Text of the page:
The task of quantum teleportation is the following. Alice wants to send an unknown quantum state of a particle, provided by Charlie, to Bob. A trivial way to accomplish that would be to send the particle itself. If transferring the original particle itself is not possible, she can attempt to clone the quantum state of this particle onto another particle and send it to Bob. Due to the no-cloning theorem [26], this procedure will not work with 100% efficiency. However, quantum teleportation, which is based on both a quantum channel and a classical channel shared by Alice and Bob, circumvents the no-cloning theorem and provides a solution for such a task. A detailed explanation can be found in [1, 2].

In our case, an entangled photon pair is distributed over the quantum channel. We use the polarization-entangled state

*H*〉

*and |*

_{j}*V*〉

*denote the horizontal and vertical polarization states of photon*

_{j}*j*. Alice and Bob share this entangled state (shown in Eq. (1)), in that photon 1 is with Alice and photon 2 is with Bob. In order to transfer the unknown polarization state of Charlie’s photon 3 Alice performs a joint Bell-state measurement (BSM) on photons 1 and 3. She will randomly observe one out of the four Bell-states ( ${|{\mathrm{\Psi}}^{\pm}\u3009}_{13}=\frac{1}{\sqrt{2}}\left({|H\u3009}_{1}{|V\u3009}_{3}\pm {|V\u3009}_{1}{|H\u3009}_{3}\right)$ and ${|{\mathrm{\Phi}}^{\pm}\u3009}_{13}=\frac{1}{\sqrt{2}}\left({|H\u3009}_{1}{|H\u3009}_{3}\pm {|V\u3009}_{1}{|V\u3009}_{3}\right)$, each with the same probability of 25%. Then she employs the classical channel and conveys the results of the BSM to Bob. With linear optics we can only identify two out of four Bell states unambiguously [27]. In our case, we choose to identify |Ψ

^{−}〉 and |Ψ

^{+}〉, and neglect the results of |Φ

^{+}〉 and |Φ

^{−}〉 since we can’t identify them with certainty. Note that in the other 50% of the cases, our BSM results in a projection onto a product state (i.e. |

*HH*〉 or |

*VV*〉), and hence quantum teleportation is impossible.

If Alice detects |Ψ^{−}〉_{13}, the state of Bob’s photon (photon 2) will be the same as the initial state of photon 3, as shown in Eq. (2), except for an irrelevant global phase factor. Therefore, there will be nothing left to do for Bob to complete the teleportation protocol. In the |Ψ^{+}〉_{13} case, the conditional state of Bob’s photon is *α*|*H*〉 − *β*|*V*〉 and thus he has to apply a relative *π* phase shift between the polarization components |*H*〉 and |*V*〉 to convert the state of photon 2 into the original state of photon 3. Hence, in order to complete quantum teleportation, Alice must communicate via classical means to Bob which state she observed in her BSM. In accordance to the result of the BSM, Bob can apply the unitary transformation on photon 2 and consequently obtain an exact replica of the quantum state of the input photon 3.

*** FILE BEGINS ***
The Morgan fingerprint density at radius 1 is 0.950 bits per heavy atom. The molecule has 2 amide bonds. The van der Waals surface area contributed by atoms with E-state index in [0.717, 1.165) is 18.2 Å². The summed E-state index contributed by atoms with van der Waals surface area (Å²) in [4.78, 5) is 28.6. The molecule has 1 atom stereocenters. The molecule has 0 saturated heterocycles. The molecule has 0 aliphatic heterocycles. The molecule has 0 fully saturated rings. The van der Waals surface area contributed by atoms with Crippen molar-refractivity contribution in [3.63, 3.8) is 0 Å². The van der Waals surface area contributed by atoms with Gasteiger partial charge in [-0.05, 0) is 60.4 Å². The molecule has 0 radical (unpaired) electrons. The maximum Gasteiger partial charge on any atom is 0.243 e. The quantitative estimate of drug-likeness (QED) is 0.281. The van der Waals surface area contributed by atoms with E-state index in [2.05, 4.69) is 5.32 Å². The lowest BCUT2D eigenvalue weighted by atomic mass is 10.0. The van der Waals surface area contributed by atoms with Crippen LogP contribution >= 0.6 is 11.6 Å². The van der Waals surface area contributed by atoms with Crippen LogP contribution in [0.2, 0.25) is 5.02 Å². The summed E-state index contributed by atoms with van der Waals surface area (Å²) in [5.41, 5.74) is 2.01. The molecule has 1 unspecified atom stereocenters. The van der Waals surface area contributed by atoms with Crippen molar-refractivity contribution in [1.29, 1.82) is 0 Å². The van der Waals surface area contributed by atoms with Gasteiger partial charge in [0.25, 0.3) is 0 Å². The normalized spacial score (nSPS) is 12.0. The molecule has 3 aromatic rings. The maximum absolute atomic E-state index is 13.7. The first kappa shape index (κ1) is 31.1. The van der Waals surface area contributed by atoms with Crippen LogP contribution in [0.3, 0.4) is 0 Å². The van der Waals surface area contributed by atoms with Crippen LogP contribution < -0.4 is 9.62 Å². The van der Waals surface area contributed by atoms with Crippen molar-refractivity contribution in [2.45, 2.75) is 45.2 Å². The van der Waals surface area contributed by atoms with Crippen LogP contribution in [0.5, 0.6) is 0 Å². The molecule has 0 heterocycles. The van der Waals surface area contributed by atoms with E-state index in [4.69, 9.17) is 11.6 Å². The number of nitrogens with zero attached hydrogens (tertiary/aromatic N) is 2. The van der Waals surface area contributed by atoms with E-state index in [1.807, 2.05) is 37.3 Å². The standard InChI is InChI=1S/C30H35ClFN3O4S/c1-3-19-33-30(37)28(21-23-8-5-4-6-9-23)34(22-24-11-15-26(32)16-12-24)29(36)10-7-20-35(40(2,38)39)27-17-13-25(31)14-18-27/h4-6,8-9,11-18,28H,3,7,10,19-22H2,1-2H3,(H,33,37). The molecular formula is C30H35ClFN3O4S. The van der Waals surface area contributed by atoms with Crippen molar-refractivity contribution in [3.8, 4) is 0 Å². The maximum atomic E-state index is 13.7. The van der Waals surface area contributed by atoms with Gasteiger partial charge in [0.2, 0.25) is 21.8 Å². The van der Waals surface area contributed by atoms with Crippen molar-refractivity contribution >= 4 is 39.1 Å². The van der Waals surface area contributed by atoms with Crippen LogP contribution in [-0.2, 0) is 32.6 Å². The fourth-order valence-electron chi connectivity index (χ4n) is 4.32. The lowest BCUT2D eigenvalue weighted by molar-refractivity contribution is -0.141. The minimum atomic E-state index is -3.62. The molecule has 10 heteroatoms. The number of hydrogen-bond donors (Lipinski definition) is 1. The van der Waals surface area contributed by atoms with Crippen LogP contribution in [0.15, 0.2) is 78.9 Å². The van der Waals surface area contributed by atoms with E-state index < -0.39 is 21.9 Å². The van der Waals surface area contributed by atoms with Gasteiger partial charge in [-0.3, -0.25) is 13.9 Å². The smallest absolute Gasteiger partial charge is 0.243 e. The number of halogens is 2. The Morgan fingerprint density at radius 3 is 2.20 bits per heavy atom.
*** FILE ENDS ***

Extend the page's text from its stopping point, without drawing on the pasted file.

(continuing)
## 3. Experiment and results

The setup for the experimental demonstration of quantum teleportation over a high-loss free-space channel is shown in Fig. 1. The pump laser is a mode-locked Ti:sapphire femtosecond laser with a pulse duration of 140 fs and a repetition rate of 80 MHz. The central wavelength of the pump beam is at 808 nm. A *β*-barium borate crystal (BBO_{0}) is used to up-convert the pump pulses to blue pulses via second harmonic generation. The up-converted blue pulses’ central wavelength is 404 nm. We use several dichroic mirrors to separate the blue pulses from the remaining infrared pulses.

Photons 1 and 2 are generated from BBO_{1} via spontaneous parametric down conversion (SPDC) in a non-collinear type-II phase matching configuration [28]. After walk-off compensation with half-wave plates (HWP) and compensation BBO crystals, they are adjusted to be the polarization-entangled state, |Ψ^{−}〉_{12}. Photons 3 and 4 are generated from BBO_{2} in a collinear type-II phase matching configuration and are separated by a polarizing beam splitter (PBS). Charlie prepares the quantum state of photon 3, which is the original teleportee. Photon 2 is sent to Bob and will become the final teleported one. Without attenuation, the local detected count rates of the two photon pairs were approximately 90 and 110 kHz for the entanglement resource and the single photon input respectively.